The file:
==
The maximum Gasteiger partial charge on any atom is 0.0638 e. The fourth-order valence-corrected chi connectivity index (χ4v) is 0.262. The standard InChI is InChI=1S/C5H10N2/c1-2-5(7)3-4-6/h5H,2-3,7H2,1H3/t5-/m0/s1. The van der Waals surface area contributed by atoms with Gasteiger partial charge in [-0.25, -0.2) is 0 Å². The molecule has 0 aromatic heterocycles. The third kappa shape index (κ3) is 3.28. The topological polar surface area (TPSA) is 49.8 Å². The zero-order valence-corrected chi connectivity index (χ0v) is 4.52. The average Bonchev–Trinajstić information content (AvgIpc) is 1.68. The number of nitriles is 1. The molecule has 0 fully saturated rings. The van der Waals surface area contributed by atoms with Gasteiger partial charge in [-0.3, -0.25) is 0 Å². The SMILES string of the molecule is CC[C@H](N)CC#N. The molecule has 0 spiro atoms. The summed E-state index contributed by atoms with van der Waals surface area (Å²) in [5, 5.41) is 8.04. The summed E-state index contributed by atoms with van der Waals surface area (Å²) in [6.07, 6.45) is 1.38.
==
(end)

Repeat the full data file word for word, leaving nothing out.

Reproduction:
The maximum Gasteiger partial charge on any atom is 0.0638 e. The fourth-order valence-corrected chi connectivity index (χ4v) is 0.262. The standard InChI is InChI=1S/C5H10N2/c1-2-5(7)3-4-6/h5H,2-3,7H2,1H3/t5-/m0/s1. The van der Waals surface area contributed by atoms with Gasteiger partial charge in [-0.25, -0.2) is 0 Å². The molecule has 0 aromatic heterocycles. The third kappa shape index (κ3) is 3.28. The topological polar surface area (TPSA) is 49.8 Å². The zero-order valence-corrected chi connectivity index (χ0v) is 4.52. The average Bonchev–Trinajstić information content (AvgIpc) is 1.68. The number of nitriles is 1. The molecule has 0 fully saturated rings. The van der Waals surface area contributed by atoms with Gasteiger partial charge in [-0.3, -0.25) is 0 Å². The SMILES string of the molecule is CC[C@H](N)CC#N. The molecule has 0 spiro atoms. The summed E-state index contributed by atoms with van der Waals surface area (Å²) in [5, 5.41) is 8.04. The summed E-state index contributed by atoms with van der Waals surface area (Å²) in [6.07, 6.45) is 1.38.